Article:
June 14, 2017

Archbishop Charles J. Chaput: "No Society Can Long Sustain Itself If Marriage and the Family Fall Apart."

The Most Reverend Charles J. Chaput, O.F.M. Cap. the Archbishop of Philadelphia presented this Brigham Young University forum address on March 22, 2016. He discusses the difficulties faced by believers in America today and the assaults on religious freedom perpetrated by the government and secular forces. Below is a partial transcript of Archbishop Chaput's remarks. They are well worth your time.

Starting at 4:32:

I want to begin by giving you some background on the Catholic experience in this country. I’ll do that through the lens of a particular Catholic bishop – me. I don’t claim to speak for all or even most Americans who describe themselves as Catholic. But my comments do reflect the views of many Catholics who rank their Catholic faith as the most precious thing in their lives — and actually live that way.

So let’s start with a simple fact: Catholics have never entirely “fit” in America. We’ve tried, but the results are mixed. In fact some years ago Stanley Hauerwas, the distinguished Protestant theologian, said that we Catholics not only don’t fit in America, we also know we don’t fit. And because we know, we’re doubly eager to prove that we’re more American than anybody else.

Starting at 11:12:

There’s a lot of talk in Christian circles today about the need to protect believing families from a flawed culture that often seems to be getting worse. And the talk frequently turns to a thing called the “Benedict Option.” It’s an idea worth explaining. Benedict of Nursia was a sixth century Italian saint and the founder of Western monasticism. The son of a Roman nobleman, he left Rome as a young man for the peace of the countryside. He eventually founded 12 religious communities that grew into the worldwide Benedictine Order of monks we have today. So the core of a modern “Benedict Option” involves finding a way to preserve people from the most dysfunctional elements of the secular world — either by building new communities or withdrawing mentally, or even physically, from the public culture around us.

It’s a compelling idea. Critics don’t do it justice if they write it off as a form of escapism. But for me as a bishop – and I’ve heard this from many other believers — I think an even better model is St. Augustine, who led the fifth century Church in the North African city of Hippo Regius. Augustine lived and worked in the thick of his people. As a bishop, he engaged the problems of the society around him every day — even as the Roman world fell apart, and his own city came under siege.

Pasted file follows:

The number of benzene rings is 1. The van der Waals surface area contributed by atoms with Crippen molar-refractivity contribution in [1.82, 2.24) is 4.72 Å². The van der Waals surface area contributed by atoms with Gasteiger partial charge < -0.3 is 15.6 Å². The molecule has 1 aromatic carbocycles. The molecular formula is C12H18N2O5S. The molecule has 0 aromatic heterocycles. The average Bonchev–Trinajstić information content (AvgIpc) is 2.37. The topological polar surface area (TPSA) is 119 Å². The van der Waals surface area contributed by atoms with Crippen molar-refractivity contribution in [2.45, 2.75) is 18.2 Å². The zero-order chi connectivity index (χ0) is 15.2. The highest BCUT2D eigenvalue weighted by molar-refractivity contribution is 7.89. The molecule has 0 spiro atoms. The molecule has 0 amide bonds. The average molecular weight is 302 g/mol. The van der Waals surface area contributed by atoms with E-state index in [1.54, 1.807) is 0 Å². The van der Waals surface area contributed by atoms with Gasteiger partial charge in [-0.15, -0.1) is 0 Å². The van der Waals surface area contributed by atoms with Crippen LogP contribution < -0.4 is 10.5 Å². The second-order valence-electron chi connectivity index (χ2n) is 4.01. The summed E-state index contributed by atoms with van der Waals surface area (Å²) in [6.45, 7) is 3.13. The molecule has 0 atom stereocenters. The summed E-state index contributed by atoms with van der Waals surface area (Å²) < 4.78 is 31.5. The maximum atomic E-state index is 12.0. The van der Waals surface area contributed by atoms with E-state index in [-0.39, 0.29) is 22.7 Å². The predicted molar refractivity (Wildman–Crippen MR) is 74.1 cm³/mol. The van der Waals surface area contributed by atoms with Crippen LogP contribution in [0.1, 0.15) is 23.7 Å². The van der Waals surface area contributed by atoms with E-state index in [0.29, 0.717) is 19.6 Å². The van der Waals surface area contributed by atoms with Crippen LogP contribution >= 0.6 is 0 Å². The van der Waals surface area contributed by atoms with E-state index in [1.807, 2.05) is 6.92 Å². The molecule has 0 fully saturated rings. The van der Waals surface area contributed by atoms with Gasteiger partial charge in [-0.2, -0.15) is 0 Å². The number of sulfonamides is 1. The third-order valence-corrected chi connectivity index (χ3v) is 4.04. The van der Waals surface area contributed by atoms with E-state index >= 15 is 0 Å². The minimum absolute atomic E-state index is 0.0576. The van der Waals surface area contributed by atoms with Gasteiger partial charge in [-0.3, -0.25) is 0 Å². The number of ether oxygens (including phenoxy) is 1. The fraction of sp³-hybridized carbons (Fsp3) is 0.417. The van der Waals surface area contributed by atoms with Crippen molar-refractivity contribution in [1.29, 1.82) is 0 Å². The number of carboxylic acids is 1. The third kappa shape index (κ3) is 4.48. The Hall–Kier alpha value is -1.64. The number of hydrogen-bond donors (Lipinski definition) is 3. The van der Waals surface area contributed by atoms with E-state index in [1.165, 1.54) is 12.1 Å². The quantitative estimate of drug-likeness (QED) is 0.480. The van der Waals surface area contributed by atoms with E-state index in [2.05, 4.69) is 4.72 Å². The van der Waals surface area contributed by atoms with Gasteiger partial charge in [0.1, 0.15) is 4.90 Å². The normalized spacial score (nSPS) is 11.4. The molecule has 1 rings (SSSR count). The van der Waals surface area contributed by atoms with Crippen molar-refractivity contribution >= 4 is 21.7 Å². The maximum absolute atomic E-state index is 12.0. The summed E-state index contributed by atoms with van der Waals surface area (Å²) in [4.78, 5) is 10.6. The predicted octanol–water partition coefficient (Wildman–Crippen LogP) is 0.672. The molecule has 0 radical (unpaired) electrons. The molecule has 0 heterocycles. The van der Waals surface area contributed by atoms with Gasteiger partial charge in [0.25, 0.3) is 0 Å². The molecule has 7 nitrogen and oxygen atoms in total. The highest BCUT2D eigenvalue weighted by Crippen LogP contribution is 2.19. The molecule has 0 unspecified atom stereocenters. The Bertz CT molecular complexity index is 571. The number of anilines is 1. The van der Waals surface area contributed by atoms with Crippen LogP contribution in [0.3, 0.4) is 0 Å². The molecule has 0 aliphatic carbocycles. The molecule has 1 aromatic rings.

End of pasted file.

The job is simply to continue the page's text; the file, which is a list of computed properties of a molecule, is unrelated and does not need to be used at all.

I think we need to think and act in the same way Augustine did. Our task as believers, whatever our religious tradition, is to witness our love for God and for each other in the time and place God puts us. That means we have duties — first to the City of God, but also to the City of Man. It means working with all our energy to make our nation whole and good, even as we keep our expectations modest, and even when we experience criticism and failure. And finally, it means realizing that none of us can do this work alone.

Starting at 18:06:

Today, Americans are vastly more numerous. They’re also a lot more diverse. Many trace their heritage to cultures that have no experience of Christianity, the Reformation, the Enlightenment or English common law. No one should fear that. America thrives on diversity. It needs immigration to constantly renew itself. So demographic change is a very good thing – so long as some mechanism exists in society to weave people together into a nation with common ideals; ideals that are organic to our past and higher than our personal appetites. America is an idea. And the idea needs to have a moral substance greater than “every man for himself” or “do whatever you want, as long as it doesn’t hurt somebody else.” That’s a hunting license, not a national purpose.

Starting at 23:49:

I want to note just one more factor that divides the America we now have, from the America we remember – or at least we think we remember. That factor, of course, is sex – sex and relationships, sex and marriage, sex and family, sex and human meaning.

To borrow a thought from C. S. Lewis, the human person is a kind of “amphibian” – a creature made by God for this world and the next; a blending of spirit and flesh that gives the body special dignity. The body is not modeling clay. It’s not raw material at the service of our wills, and there’s something profoundly sad in watching a person mutilate his or her body in the hope of creating a new identity. The body has a purpose. Our sexuality is ordered to creating and raising new life, and to the mutual support of a man and woman in a covenant of love.

My point is this: Sexual confusion isn’t unique to our age, but the scope of it is. No society can sustain itself for long if marriage and the family fall apart on a mass scale. And that’s exactly what’s happening as we gather here today. The Supreme Court’s Obergefell decision approving same-sex marriage last June was a legal disaster. But it didn’t happen in a vacuum. It fits very comfortably with trends in our culture that go back many decades, even before the 1960s. It’s useful to read or reread Wilhelm Reich’s book from 1936, The Sexual Revolution. Reich argues that a real revolution can only be made at the level of sexual freedom. And it needs to begin by wiping away institutions like marriage, family and traditional sexual morality....

Read Archbishop Chaput's address in full (via the Archdiocese of Philadelphia).

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